Renton Senior Activity Center attendees Steve Riordan, Skip Clemens and Jackie Silva are seen here, left, enjoying sunshine and conversation. Courtesy photo

Renton Senior Activity Center attendees Steve Riordan, Skip Clemens and Jackie Silva are seen here, left, enjoying sunshine and conversation. Courtesy photo

Senior centers are more than “boring old people”

  • Friday, June 22, 2018 3:04pm
  • Life

When my daughter turned 50 last year, I showed her the cover of my Golden Opportunities brochure, the guide for seniors published by the Renton Senior Activity Center. It said it was for adults 50 and over, so I thought — cool, she and I can do activities there together. Unfortunately, she was less than enthusiastic about the idea.

Many people have these stereotypical images of what a senior center is, imagining boring old people playing bingo. But I learned the truth when I moved to Renton from California nine years ago. It was a difficult adjustment for me, since I had lived in California since 1951. Now, I think of Renton as my home, and I must give some credit to the Renton Senior Center. I started to wonder how other seniors in the area feel about the center and decided to investigate.

I contacted Betty McLain who has taught dancing classes at the center and was once the facilitator for my Writing for Fun group and asked for her thoughts about the center.

“No matter how tired I am when my little Toyota Yaris arrives at the center, I know I’m at home. When I plug in the speaker, dance music pours out and the fun begins! Problems, caregiving, illnesses are temporarily forgotten in this haven. I’ve been teaching for about 27 years here. It’s not work. I get the best benefits of all — new friendships and lots of hugs.”

I also met with Debbi Little, recreation supervisor at the Renton Senior Center. She is passionate about the center where she has worked for the last 29 years. She is somewhat like a cruise director on a journey for which we seniors in this area are happy to climb aboard. With a degree in Leisure Services from Central Washington University, she had many options, but in 1979 chose to work for the city of Renton as a recreation specialist. In this capacity, she taught lessons at neighborhood centers and worked with children in the Special Olympics programs.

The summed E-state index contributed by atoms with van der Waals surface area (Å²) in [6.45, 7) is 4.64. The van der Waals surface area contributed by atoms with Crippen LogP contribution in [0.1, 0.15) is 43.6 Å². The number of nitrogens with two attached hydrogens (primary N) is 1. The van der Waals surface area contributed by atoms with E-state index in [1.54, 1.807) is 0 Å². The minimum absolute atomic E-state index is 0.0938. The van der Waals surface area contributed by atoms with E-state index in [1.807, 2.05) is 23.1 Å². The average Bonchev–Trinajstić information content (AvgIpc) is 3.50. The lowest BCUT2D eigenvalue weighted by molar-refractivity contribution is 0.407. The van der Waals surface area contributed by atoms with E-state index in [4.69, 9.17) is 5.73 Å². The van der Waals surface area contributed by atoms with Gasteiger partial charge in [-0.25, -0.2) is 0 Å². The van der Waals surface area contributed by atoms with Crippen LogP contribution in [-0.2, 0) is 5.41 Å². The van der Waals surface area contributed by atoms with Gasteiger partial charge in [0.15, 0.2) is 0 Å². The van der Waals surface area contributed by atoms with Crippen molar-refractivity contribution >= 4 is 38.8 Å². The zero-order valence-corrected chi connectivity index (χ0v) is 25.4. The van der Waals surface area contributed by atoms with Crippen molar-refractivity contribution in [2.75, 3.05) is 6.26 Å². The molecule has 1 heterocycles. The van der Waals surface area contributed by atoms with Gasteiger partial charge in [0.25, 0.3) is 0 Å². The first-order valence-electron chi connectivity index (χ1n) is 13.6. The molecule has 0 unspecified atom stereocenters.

“This is the best decision I ever made. It’s like going to work with your friends every day — both staff and participants,” she said. “Isolation is one of the most dangerous problems for seniors. This is a wonderful place to find social stimulation and learn new skills that engage the brain.”

Debbi has learned that even if area residents just want to come into the coffee bar and chat, it’s a healthy option compared to sitting home alone. There’s also a fitness center and plenty of classes for exercise, dance, art and computers. I heard about the Clutter Buster class. Who couldn’t benefit by that?

Bridging the technological age gap is becoming more important for seniors as we are being forced to face computerized challenges in our every day life.

There are services to help with legal problems, tax and insurance issues and many other senior needs. Even those who have not yet received their AARP cards, are benefiting from help with long-term financial planning.

I spoke with a few folks who attend the center:

Barb Bahner: “You never know who you’re going to meet here. I enjoy learning about the variety of experiences of people here. I like to hear their stories about their approach to life and personal journeys.”

Steve Riordan (a group facilitator): “A few years after retiring, my wife said I really needed to get a hobby or two! I love coming to the senior center and found out I love to paint watercolors. I also really enjoy the writing group, and the staff is very friendly, too.”

Skip Clemans: “I started coming to the center after my wife passed away. I tried other senior centers but I now drive here to Renton from Bellevue. I took some dance classes and then joined the writing group. I never wrote before but now I’m writing memoirs, science fiction and even poetry!”

Hisako Leatherman: “I have very positive feelings about every class I’ve taken. I play ping pong here, take computer classes and I have been writing about my childhood in Japan in the Writing for Fun group so my children and grandchildren can read about it.”

It’s very important to keep moving, keep learning and keep socializing. I want all younger people to know that getting old can have advantages — statistics have shown that retirement can be a great mood enhancer! The Renton Senior Activity Center is at 211 Burnett Ave N., Renton, WA 98057. You can contact Debbie Little at or writer Jaris English at

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